18 ENVIRONMENTAL NEUROSCIENCE • Many environmental toxicants target the same molecular path- ways linked to neurodevelopmental and neurodegenerative disorders (Greenamyre, Guilarte, Ritz, Zylka). • Environmental conditions, including toxicant exposure and stress, may alter gene expression through epigenetic modifica- tions to genes (Bartolomei). • In animal models, the estrogen mimetic bisphenol A, which is used in the manufacture of many food and beverage contain- ers, has been shown to disrupt the function of genes involved in fetal growth and the regulation of behavior, metabolism, and other processes; the metabolic phenotypes may be trans- mitted to subsequent generations (Bartolomei). NOTE: These points were made by the individual speakers identified above; they are not intended to reflect a consensus among workshop participants. Richard Woychik, director of the National Institute of Environmental Health Sciences and the National Toxicology Program, noted that while there have been and will continue to be many exciting developments in genetics and genomics, “people can get sick because of environmental exposures, and it’s not just because of sequence variations in the genes they inherit from their parents that predispose them to disease.” He said there have also been many exciting developments in environ- mental health sciences over the past several decades. Moreover, he said, gene–environment interactions make it necessary to look at both genomic and environmental factors associated with neurotoxicity. For example, it has become increasingly clear that low-level chronic exposures and windows of exposure are critically important for human health, including for neurological disorders; that there are interactions between biological pathogens and environmental exposures; and that the microbiome plays an important role in how the body deals with environ- mental toxicants, said Woychik. THE EXPOSOME Given the fact that disease phenotypes are the product of both genetic and environmental effects, Christopher Wild introduced the concept of the “exposome” in 2005 to capture the totality of environmental exposures that impact human health, in much the same way as the genome captures PREPUBLICATION COPY—Uncorrected Proofs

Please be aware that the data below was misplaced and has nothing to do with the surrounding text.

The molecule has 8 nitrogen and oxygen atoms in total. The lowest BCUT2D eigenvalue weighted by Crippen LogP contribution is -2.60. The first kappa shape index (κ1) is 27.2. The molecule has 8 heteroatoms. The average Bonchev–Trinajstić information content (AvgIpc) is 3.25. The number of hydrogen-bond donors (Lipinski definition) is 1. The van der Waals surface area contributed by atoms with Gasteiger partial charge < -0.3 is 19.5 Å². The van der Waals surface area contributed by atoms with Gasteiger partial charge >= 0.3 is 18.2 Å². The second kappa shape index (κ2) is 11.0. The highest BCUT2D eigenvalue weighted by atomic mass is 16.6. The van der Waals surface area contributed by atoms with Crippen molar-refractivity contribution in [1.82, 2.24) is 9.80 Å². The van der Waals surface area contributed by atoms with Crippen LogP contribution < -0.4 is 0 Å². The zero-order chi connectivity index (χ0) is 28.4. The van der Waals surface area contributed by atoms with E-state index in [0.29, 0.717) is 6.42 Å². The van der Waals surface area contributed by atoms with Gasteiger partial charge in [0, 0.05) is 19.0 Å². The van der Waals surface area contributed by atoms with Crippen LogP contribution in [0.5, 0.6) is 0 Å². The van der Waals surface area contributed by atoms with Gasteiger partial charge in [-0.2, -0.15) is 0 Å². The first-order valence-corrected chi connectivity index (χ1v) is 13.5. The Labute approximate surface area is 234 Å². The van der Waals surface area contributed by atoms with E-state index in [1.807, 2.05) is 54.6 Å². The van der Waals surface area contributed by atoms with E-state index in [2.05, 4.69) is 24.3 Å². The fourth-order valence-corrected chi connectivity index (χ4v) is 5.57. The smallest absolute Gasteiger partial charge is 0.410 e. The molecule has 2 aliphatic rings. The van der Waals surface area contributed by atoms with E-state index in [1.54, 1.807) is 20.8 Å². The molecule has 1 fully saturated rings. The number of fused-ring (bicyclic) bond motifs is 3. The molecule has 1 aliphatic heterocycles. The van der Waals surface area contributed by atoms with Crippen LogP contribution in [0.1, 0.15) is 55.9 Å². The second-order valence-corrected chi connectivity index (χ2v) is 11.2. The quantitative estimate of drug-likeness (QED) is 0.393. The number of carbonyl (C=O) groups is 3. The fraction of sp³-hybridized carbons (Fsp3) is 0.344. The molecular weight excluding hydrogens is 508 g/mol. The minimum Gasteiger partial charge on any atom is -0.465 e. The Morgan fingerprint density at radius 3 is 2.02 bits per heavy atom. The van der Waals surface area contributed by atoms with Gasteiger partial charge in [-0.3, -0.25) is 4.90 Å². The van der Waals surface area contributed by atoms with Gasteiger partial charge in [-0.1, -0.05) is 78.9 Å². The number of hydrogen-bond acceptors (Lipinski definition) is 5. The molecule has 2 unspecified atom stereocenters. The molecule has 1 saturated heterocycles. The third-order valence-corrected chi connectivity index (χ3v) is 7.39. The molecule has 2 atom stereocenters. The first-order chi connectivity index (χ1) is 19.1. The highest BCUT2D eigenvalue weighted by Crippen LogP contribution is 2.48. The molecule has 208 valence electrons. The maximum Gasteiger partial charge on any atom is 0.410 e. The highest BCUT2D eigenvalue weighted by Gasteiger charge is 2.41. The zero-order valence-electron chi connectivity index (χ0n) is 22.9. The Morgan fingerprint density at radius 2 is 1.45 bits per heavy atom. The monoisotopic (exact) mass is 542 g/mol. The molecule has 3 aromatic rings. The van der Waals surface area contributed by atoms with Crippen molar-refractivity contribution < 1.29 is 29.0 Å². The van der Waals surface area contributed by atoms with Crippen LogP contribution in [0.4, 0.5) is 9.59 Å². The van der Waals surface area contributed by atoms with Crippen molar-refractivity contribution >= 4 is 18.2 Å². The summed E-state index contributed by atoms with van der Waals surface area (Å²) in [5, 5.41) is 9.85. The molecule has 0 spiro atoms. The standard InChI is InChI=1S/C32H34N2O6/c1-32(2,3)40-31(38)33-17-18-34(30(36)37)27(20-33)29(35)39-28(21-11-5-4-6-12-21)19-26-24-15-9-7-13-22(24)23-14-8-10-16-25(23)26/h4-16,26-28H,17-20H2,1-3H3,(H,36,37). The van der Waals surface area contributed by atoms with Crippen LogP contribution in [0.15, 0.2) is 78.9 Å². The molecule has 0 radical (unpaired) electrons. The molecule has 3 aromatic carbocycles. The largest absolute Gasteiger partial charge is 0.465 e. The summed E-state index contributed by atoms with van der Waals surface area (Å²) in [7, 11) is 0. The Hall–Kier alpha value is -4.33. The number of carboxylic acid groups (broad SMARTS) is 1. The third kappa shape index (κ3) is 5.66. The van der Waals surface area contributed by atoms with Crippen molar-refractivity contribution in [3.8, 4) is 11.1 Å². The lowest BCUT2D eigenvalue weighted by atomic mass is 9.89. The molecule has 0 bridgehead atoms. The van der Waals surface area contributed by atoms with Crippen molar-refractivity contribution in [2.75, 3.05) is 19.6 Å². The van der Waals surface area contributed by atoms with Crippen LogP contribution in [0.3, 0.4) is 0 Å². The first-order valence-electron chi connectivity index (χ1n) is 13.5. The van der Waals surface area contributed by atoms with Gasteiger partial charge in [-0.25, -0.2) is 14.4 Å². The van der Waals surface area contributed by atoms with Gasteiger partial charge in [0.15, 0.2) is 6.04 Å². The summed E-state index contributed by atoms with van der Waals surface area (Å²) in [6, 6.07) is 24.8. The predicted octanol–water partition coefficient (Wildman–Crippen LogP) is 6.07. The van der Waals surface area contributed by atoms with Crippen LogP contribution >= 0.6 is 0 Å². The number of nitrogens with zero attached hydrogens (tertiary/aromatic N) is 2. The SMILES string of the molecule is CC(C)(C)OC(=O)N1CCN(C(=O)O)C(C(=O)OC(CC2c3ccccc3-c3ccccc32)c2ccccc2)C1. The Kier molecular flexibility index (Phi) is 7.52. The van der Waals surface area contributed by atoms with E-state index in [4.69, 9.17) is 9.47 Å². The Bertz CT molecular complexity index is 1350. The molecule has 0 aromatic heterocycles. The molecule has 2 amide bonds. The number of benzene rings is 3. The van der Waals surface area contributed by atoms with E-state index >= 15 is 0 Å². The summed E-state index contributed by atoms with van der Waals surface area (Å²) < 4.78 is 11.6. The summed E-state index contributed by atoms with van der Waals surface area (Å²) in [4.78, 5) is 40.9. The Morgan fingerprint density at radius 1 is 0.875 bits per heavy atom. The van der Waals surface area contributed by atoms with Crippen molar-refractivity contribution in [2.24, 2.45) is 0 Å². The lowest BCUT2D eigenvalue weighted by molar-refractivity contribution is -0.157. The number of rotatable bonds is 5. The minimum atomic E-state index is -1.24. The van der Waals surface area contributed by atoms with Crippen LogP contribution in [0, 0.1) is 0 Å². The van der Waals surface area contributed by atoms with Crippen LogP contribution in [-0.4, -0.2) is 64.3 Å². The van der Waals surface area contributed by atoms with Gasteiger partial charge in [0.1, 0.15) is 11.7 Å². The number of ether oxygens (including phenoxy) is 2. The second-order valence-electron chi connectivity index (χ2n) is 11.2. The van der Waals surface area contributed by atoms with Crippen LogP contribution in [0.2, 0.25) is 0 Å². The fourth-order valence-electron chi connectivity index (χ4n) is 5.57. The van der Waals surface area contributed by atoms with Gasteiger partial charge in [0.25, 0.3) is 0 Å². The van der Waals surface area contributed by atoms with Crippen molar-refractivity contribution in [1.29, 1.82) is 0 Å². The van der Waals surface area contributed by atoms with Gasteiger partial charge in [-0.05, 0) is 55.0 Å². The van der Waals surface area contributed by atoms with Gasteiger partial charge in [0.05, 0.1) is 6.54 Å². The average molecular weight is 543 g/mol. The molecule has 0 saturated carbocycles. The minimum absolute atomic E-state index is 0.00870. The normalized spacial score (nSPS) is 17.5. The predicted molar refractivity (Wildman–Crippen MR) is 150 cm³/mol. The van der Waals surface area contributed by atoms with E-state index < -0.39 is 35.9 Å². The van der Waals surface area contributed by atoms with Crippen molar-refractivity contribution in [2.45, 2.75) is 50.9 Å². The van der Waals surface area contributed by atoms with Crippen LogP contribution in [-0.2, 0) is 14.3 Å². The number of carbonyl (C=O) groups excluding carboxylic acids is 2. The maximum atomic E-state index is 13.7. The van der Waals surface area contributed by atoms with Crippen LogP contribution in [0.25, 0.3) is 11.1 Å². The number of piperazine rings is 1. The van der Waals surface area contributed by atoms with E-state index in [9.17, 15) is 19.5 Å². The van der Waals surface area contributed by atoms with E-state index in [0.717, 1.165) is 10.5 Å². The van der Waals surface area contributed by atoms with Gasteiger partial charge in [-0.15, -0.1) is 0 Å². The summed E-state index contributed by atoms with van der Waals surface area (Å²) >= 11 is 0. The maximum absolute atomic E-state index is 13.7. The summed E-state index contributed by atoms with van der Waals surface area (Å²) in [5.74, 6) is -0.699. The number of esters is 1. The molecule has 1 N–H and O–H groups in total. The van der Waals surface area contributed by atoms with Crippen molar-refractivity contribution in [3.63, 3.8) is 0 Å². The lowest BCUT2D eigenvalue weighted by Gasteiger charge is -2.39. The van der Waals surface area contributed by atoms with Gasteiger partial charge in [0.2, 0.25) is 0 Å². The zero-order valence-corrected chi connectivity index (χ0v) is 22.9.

MULTIPLE FACTORS THAT CONTRIBUTE TO NEUROTOXICITY 19 the totality of genetic effects that contribute to disease (Wild, 2005). Rap- paport and Smith advanced the idea in an article in Science (Rappaport and Smith, 2010), and the National Academies of Sciences, Engineering, and Medicine Standing Committee on Use of Emerging Science for Environ- mental Health Decisions convened a public meeting on the topic (Brown, 2012). As the idea of the exposome began to take hold, Gary Miller, vice dean for research and strategy innovation and professor of environmen- tal health sciences at the Columbia University Mailman School of Public Health, said he began thinking about it in the context of the research he was doing at Emory University. Over the next few years, he and colleague Dean Jones developed the concept further (Miller and Jones, 2014). Miller noted that the exposome is not restricted to chemical exposures, but also integrates ecosystems, lifestyle, and social factors (Vermeulen et al., 2020) (see Figure 3-1). Miller and colleagues developed a platform to measure the exposome in biological samples using high-resolution mass spectrometry and different FIGURE 3-1  The exposome concept. The exposome integrates external and non- genetic factors such as what we eat and do, where we live and work, and our experi- ences with physical and chemical exposures. SOURCES: Presented by Gary Miller, June 25, 2020; Vermeulen et al., 2020. PREPUBLICATION COPY—Uncorrected Proofs